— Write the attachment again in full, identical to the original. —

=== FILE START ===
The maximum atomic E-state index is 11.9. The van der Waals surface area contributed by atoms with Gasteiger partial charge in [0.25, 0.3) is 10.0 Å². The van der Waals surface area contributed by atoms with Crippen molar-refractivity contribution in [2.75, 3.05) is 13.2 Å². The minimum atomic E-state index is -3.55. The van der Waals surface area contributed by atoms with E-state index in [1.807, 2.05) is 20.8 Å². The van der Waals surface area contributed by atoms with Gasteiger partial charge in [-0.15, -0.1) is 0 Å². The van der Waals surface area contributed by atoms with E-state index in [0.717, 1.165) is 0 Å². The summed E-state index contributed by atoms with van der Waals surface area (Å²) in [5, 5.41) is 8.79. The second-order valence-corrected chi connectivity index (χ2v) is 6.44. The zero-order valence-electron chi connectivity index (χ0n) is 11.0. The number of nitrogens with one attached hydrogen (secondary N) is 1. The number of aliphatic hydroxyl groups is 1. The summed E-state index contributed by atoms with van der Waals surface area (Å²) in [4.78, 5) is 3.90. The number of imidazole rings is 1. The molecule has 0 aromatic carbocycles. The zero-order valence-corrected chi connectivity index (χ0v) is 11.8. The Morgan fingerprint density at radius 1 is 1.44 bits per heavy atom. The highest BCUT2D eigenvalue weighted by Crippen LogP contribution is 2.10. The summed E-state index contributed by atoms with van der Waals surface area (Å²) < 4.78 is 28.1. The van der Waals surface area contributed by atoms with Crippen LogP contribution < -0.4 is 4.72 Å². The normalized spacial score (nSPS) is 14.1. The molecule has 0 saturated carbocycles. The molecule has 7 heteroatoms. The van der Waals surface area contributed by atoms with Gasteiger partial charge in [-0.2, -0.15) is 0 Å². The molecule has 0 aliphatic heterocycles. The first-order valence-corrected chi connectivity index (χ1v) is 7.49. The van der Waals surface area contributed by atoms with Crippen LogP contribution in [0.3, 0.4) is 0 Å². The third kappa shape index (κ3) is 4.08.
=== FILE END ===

The maximum atomic E-state index is 11.9. The van der Waals surface area contributed by atoms with Gasteiger partial charge in [0.25, 0.3) is 10.0 Å². The van der Waals surface area contributed by atoms with Crippen molar-refractivity contribution in [2.75, 3.05) is 13.2 Å². The minimum atomic E-state index is -3.55. The van der Waals surface area contributed by atoms with E-state index in [1.807, 2.05) is 20.8 Å². The van der Waals surface area contributed by atoms with Gasteiger partial charge in [-0.15, -0.1) is 0 Å². The van der Waals surface area contributed by atoms with E-state index in [0.717, 1.165) is 0 Å². The summed E-state index contributed by atoms with van der Waals surface area (Å²) in [5, 5.41) is 8.79. The second-order valence-corrected chi connectivity index (χ2v) is 6.44. The zero-order valence-electron chi connectivity index (χ0n) is 11.0. The number of nitrogens with one attached hydrogen (secondary N) is 1. The number of aliphatic hydroxyl groups is 1. The summed E-state index contributed by atoms with van der Waals surface area (Å²) in [4.78, 5) is 3.90. The number of imidazole rings is 1. The molecule has 0 aromatic carbocycles. The zero-order valence-corrected chi connectivity index (χ0v) is 11.8. The Morgan fingerprint density at radius 1 is 1.44 bits per heavy atom. The highest BCUT2D eigenvalue weighted by Crippen LogP contribution is 2.10. The summed E-state index contributed by atoms with van der Waals surface area (Å²) < 4.78 is 28.1. The van der Waals surface area contributed by atoms with Crippen LogP contribution < -0.4 is 4.72 Å². The normalized spacial score (nSPS) is 14.1. The molecule has 0 saturated carbocycles. The molecule has 7 heteroatoms. The van der Waals surface area contributed by atoms with Gasteiger partial charge in [-0.2, -0.15) is 0 Å². The molecule has 0 aliphatic heterocycles. The first-order valence-corrected chi connectivity index (χ1v) is 7.49. The van der Waals surface area contributed by atoms with Crippen LogP contribution in [0.3, 0.4) is 0 Å². The third kappa shape index (κ3) is 4.08.